Kelly Greene notes that the average retirement age in the U.S. is 63. She cites that "less than one-quarter of workers age 55 and older - just 23% - have savings and investments totalling $250,000 or more... About 60% have less than $100,000."
Also noted in the article:
"According to research from T. Rowe Price... A 62 year-old with a $100,000 salary and a $500,000 nest egg will see his annual retirement income from investments and Social Security rise by 6% for every additional year he remains in the work force."
Here's the full Wall Street Journal article.
My opinion on what people should do to prepare for retirement:
(1.) Don't forget to account for the long term effects of inflation on your retirement income. Using a two to five percent after inflation return is far more realistic than using a flat 11 or 12 percent annual return.
(2.) Don't be optimistic. Plan for and prepare for the worst. Doing so, will better enable you to emerge successful, no matter what life throws at you.
(3.) Don't believe that your company or government pension is all you'll need. Many citizens are finding that their companies are either headed towards bankruptcy or already declared bankruptcy. In these cases, their pension benefits have either been drastically cut or completely vanished, especially if they had no pension but held company stock.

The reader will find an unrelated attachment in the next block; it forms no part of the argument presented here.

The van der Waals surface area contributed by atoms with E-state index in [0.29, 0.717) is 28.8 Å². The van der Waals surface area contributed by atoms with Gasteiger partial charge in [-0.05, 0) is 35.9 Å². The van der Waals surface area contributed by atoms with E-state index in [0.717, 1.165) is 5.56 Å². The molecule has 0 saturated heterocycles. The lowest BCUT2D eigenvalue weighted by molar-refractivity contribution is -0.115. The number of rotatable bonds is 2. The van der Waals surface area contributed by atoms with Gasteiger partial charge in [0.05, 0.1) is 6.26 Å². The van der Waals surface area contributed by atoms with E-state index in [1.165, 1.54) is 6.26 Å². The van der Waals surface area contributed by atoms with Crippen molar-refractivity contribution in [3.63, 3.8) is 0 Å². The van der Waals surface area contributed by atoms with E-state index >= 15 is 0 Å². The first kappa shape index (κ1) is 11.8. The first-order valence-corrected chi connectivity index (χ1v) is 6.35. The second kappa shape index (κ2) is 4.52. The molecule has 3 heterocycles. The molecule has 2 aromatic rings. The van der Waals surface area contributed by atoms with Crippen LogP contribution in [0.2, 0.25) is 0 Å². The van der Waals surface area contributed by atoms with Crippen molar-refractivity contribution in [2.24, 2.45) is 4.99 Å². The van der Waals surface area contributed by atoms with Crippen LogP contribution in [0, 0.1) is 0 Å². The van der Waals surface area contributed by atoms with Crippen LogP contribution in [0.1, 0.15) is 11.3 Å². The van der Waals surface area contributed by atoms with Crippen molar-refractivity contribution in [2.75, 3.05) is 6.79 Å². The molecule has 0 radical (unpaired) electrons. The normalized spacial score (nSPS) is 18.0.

(4.) Don't expect to enjoy Social Security, Medicare and Medicaid benefits like those we know of today.
This weekend I ran the numbers to determine what it would take for my wife and I to retire and determined that we could both retire when I reach 49 yrs of age. I used the MSN Retirement Calculator. I assumed that:
(1.) We would be able to turn our $392k net worth into $2 million in the next 15 years through aggressive saving and conservative investments.
(2.) In addition to a projected net worth of $2 million, I would collect at least $64k per year from my military pension (in today's dollar).
(3.) Our investment portfolio would earn a 2% return after factoring in inflation.
(4.) We would live to around 93 years of age.
(5.) No social security benefits would be available.
Using these assumptions, we would have enough assets to draw about $80k per year (in today's dollars) if the Department of Defense continued to honor my pension and provided my dependent(s) and I medical benefits. Also, we would have a $850k buffer left over when we die. If the Department of Defense / U.S. Government became insolvent, we would subsist on $2 million dollars, living on half as much income ($40k per year).